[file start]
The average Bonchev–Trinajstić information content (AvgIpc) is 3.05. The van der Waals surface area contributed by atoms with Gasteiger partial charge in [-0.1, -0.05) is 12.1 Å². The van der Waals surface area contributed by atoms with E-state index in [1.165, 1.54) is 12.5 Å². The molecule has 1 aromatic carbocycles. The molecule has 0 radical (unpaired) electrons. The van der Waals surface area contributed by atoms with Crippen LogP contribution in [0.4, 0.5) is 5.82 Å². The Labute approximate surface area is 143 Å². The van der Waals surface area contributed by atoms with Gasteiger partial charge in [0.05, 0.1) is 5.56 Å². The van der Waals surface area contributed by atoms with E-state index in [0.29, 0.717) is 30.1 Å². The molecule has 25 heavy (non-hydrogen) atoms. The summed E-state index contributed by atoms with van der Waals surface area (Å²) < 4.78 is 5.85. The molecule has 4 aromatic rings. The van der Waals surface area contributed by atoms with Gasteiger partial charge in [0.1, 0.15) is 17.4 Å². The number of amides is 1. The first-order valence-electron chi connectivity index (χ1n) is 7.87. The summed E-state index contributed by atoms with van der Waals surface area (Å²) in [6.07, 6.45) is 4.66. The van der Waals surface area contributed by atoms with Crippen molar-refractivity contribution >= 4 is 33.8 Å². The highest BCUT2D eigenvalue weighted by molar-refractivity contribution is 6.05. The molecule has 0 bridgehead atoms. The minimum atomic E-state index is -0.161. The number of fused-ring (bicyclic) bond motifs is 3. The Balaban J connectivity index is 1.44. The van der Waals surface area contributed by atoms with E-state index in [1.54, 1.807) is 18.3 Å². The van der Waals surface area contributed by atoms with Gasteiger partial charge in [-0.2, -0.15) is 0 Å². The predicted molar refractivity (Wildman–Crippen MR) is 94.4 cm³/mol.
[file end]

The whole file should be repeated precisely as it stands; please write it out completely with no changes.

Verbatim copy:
The average Bonchev–Trinajstić information content (AvgIpc) is 3.05. The van der Waals surface area contributed by atoms with Gasteiger partial charge in [-0.1, -0.05) is 12.1 Å². The van der Waals surface area contributed by atoms with E-state index in [1.165, 1.54) is 12.5 Å². The molecule has 1 aromatic carbocycles. The molecule has 0 radical (unpaired) electrons. The van der Waals surface area contributed by atoms with Crippen LogP contribution in [0.4, 0.5) is 5.82 Å². The Labute approximate surface area is 143 Å². The van der Waals surface area contributed by atoms with Gasteiger partial charge in [0.05, 0.1) is 5.56 Å². The van der Waals surface area contributed by atoms with E-state index in [0.29, 0.717) is 30.1 Å². The molecule has 25 heavy (non-hydrogen) atoms. The summed E-state index contributed by atoms with van der Waals surface area (Å²) < 4.78 is 5.85. The molecule has 4 aromatic rings. The van der Waals surface area contributed by atoms with Gasteiger partial charge in [0.1, 0.15) is 17.4 Å². The number of amides is 1. The first-order valence-electron chi connectivity index (χ1n) is 7.87. The summed E-state index contributed by atoms with van der Waals surface area (Å²) in [6.07, 6.45) is 4.66. The van der Waals surface area contributed by atoms with Crippen molar-refractivity contribution >= 4 is 33.8 Å². The highest BCUT2D eigenvalue weighted by molar-refractivity contribution is 6.05. The molecule has 0 bridgehead atoms. The minimum atomic E-state index is -0.161. The number of fused-ring (bicyclic) bond motifs is 3. The Balaban J connectivity index is 1.44. The van der Waals surface area contributed by atoms with E-state index in [1.54, 1.807) is 18.3 Å². The van der Waals surface area contributed by atoms with Gasteiger partial charge in [-0.2, -0.15) is 0 Å². The predicted molar refractivity (Wildman–Crippen MR) is 94.4 cm³/mol.